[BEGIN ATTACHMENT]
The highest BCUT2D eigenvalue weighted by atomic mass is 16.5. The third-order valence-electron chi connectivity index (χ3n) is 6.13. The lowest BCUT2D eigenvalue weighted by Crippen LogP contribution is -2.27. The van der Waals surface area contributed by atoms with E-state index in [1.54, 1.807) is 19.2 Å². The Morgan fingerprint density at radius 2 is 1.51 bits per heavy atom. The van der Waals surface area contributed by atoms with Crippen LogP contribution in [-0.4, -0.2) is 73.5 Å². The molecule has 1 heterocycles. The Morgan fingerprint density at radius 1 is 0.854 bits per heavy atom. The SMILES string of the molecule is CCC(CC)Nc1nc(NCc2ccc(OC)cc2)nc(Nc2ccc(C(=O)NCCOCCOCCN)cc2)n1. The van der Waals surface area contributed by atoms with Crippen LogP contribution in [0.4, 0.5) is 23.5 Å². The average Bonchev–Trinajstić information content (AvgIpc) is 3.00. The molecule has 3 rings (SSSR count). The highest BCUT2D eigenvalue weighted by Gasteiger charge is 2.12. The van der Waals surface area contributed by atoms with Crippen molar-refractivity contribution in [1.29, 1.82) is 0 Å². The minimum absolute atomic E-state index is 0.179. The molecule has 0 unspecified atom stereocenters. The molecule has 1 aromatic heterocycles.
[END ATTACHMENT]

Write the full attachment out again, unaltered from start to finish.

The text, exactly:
The highest BCUT2D eigenvalue weighted by atomic mass is 16.5. The third-order valence-electron chi connectivity index (χ3n) is 6.13. The lowest BCUT2D eigenvalue weighted by Crippen LogP contribution is -2.27. The van der Waals surface area contributed by atoms with E-state index in [1.54, 1.807) is 19.2 Å². The Morgan fingerprint density at radius 2 is 1.51 bits per heavy atom. The van der Waals surface area contributed by atoms with Crippen LogP contribution in [-0.4, -0.2) is 73.5 Å². The molecule has 1 heterocycles. The Morgan fingerprint density at radius 1 is 0.854 bits per heavy atom. The SMILES string of the molecule is CCC(CC)Nc1nc(NCc2ccc(OC)cc2)nc(Nc2ccc(C(=O)NCCOCCOCCN)cc2)n1. The van der Waals surface area contributed by atoms with Crippen LogP contribution in [0.4, 0.5) is 23.5 Å². The average Bonchev–Trinajstić information content (AvgIpc) is 3.00. The molecule has 3 rings (SSSR count). The highest BCUT2D eigenvalue weighted by Gasteiger charge is 2.12. The van der Waals surface area contributed by atoms with Crippen molar-refractivity contribution in [1.29, 1.82) is 0 Å². The minimum absolute atomic E-state index is 0.179. The molecule has 0 unspecified atom stereocenters. The molecule has 1 aromatic heterocycles.